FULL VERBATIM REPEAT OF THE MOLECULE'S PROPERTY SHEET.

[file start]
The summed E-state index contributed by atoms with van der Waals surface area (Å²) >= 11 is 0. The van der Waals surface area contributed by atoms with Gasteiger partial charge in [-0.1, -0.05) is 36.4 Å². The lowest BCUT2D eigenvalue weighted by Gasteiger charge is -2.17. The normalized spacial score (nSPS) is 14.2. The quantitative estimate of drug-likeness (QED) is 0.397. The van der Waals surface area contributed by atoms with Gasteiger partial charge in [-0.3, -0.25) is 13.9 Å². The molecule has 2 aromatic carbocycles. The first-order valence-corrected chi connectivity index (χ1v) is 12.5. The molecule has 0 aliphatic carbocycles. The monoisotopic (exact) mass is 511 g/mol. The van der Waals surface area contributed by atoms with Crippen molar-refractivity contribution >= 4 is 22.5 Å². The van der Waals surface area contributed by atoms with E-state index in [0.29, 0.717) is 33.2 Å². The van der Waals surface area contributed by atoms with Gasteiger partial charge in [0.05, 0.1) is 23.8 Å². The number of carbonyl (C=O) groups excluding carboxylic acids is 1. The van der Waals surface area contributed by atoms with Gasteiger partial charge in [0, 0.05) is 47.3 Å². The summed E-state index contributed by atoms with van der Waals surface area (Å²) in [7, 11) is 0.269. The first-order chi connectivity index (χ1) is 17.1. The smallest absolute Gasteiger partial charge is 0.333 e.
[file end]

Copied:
The summed E-state index contributed by atoms with van der Waals surface area (Å²) >= 11 is 0. The van der Waals surface area contributed by atoms with Gasteiger partial charge in [-0.1, -0.05) is 36.4 Å². The lowest BCUT2D eigenvalue weighted by Gasteiger charge is -2.17. The normalized spacial score (nSPS) is 14.2. The quantitative estimate of drug-likeness (QED) is 0.397. The van der Waals surface area contributed by atoms with Gasteiger partial charge in [-0.3, -0.25) is 13.9 Å². The molecule has 2 aromatic carbocycles. The first-order valence-corrected chi connectivity index (χ1v) is 12.5. The molecule has 0 aliphatic carbocycles. The monoisotopic (exact) mass is 511 g/mol. The van der Waals surface area contributed by atoms with Crippen molar-refractivity contribution >= 4 is 22.5 Å². The van der Waals surface area contributed by atoms with E-state index in [0.29, 0.717) is 33.2 Å². The van der Waals surface area contributed by atoms with Gasteiger partial charge in [0.05, 0.1) is 23.8 Å². The number of carbonyl (C=O) groups excluding carboxylic acids is 1. The van der Waals surface area contributed by atoms with Gasteiger partial charge in [0, 0.05) is 47.3 Å². The summed E-state index contributed by atoms with van der Waals surface area (Å²) in [7, 11) is 0.269. The first-order chi connectivity index (χ1) is 17.1. The smallest absolute Gasteiger partial charge is 0.333 e.